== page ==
‘Government Did Not Consult On Visa Restrictions For Overseas Doctors’

The High Court ruled today that the government did not consult with the medical profession, or follow necessary race relations procedures, before restricting employment opportunities for doctors from outside the European Economic Area (EEA).

The ruling comes in response to a legal challenge against last year’s government decision to prevent non-EEA doctors from taking up UK training posts if there are eligible candidates from the EEA. It states that although the government did not have a legal duty to consult, it offered no opportunity for organisations representing affected doctors to communicate their views about the changes, and failed to comply with its duty to examine the race relations issues involved.

Commenting on the judgment, Dr Edwin Borman, chair of the BMA International Committee, says: “The government’s recent treatment of overseas doctors has been very disappointing. They were given the impression that they’d be able to contribute to the NHS, and spend their whole careers in the UK, then the rules changed overnight and many were forced to leave. The failure of the government to consult with the medical profession meant that they had little opportunity to prepare to leave the country.”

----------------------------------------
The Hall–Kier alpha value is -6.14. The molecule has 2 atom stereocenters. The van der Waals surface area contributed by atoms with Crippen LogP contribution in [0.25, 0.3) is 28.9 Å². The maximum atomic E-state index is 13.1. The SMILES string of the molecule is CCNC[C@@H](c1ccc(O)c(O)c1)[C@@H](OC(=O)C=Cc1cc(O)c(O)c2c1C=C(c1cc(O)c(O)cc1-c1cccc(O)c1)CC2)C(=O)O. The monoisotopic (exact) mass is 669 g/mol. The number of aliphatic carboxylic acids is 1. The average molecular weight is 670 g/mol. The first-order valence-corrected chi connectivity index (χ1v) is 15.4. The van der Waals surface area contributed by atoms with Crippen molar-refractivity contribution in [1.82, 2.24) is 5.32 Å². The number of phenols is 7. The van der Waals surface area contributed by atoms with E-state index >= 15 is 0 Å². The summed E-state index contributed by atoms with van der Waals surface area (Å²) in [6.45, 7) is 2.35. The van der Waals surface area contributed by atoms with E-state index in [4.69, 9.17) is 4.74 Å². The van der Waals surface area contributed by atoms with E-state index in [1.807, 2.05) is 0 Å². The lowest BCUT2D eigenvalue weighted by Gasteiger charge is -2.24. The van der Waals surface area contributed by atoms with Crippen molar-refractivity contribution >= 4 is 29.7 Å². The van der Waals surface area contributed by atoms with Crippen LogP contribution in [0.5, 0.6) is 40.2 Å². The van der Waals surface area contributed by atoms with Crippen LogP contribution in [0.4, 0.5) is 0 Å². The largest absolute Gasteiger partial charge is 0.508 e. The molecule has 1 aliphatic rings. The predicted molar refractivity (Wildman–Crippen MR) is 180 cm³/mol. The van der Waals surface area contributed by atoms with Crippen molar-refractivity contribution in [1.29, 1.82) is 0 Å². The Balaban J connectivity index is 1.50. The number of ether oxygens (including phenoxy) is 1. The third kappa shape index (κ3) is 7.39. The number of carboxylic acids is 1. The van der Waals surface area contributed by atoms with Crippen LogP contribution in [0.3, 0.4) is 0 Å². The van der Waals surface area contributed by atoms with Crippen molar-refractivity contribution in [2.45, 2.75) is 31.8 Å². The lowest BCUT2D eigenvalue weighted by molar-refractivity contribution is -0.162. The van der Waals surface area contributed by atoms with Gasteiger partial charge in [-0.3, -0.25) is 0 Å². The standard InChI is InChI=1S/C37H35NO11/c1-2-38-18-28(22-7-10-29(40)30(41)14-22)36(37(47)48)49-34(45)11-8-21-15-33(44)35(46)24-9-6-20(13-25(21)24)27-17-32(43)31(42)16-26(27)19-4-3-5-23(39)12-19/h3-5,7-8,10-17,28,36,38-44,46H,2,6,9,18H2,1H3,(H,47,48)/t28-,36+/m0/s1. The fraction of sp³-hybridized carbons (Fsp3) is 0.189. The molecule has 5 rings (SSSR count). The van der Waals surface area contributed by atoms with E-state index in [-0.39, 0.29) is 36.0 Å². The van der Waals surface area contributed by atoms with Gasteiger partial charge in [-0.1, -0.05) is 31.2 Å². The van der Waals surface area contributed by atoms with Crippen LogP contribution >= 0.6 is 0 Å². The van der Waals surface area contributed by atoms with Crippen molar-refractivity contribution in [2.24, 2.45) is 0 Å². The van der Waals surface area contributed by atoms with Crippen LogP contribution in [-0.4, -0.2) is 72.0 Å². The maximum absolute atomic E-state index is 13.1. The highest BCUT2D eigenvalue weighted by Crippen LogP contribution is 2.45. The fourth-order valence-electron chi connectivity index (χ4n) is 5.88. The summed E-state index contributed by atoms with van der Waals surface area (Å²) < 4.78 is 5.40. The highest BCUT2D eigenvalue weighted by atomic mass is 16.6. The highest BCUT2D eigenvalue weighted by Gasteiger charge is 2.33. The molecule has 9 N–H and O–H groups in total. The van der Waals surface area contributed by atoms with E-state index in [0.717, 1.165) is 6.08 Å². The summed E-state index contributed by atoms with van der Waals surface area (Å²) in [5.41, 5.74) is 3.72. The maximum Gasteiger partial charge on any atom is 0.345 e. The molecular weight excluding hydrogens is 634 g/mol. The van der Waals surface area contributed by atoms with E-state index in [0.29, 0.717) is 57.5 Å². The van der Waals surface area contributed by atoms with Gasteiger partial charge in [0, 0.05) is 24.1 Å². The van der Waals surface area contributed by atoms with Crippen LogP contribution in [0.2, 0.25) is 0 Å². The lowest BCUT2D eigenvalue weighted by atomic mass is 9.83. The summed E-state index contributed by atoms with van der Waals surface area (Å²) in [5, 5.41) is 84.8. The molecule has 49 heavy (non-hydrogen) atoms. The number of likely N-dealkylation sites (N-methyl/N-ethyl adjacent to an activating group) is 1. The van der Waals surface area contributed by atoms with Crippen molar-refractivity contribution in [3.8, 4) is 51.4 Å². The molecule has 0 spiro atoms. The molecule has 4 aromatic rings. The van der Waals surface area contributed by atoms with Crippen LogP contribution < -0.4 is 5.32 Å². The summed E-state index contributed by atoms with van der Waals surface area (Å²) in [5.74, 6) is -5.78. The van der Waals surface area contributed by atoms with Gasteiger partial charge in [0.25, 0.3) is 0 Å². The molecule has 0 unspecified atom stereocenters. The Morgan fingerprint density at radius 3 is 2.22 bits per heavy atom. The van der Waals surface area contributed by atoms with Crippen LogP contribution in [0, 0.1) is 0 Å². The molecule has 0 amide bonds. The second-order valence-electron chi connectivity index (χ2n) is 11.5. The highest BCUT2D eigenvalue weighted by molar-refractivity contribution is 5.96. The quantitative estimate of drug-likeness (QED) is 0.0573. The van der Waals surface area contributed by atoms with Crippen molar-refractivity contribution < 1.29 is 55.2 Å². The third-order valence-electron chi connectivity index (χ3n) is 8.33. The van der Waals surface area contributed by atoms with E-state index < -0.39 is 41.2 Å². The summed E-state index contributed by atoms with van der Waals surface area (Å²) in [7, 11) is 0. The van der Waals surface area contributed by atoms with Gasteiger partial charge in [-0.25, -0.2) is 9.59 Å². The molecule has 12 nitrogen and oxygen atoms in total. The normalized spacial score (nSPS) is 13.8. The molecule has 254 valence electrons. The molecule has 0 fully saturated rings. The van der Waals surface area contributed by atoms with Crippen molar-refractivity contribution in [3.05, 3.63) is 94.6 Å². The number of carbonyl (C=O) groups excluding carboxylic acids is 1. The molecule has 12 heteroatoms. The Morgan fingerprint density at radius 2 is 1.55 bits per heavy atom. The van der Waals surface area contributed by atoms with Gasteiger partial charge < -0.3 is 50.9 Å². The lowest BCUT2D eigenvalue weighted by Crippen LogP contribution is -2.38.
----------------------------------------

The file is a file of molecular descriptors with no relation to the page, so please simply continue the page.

Dr Andrew Rowland, vice-chairman of the BMA Junior Doctors Committee, adds: “We’re in the middle of the recruitment process for new junior doctor posts and it is crucial that the Department of Health issues full and transparent guidance immediately. The deadline for shortlisting job applications is two weeks away, so those involved in selection need to be absolutely clear about what this decision means. If they’re not, the whole recruitment process will fall apart.”

“The government must learn lessons from this episode. It needs to undertake rigorous long-term workforce planning so we can be honest with overseas doctors about opportunities in the UK. If that had happened in the past we wouldn’t be in this situation now.”

The High Court also ruled on new government guidance on a different group of overseas doctors – those employed on the Highly Skilled Migrant Programme. It stated that the Department of Health’s decision to restrict their employment opportunities did not constitute unlawful discrimination.

Dr Edwin Borman adds: “We are disappointed that the High Court has not ruled in favour of doctors on the Highly Skilled Migrant Programme. It has always been our opinion that they should be treated the same way as their UK counterparts when applying for posts.”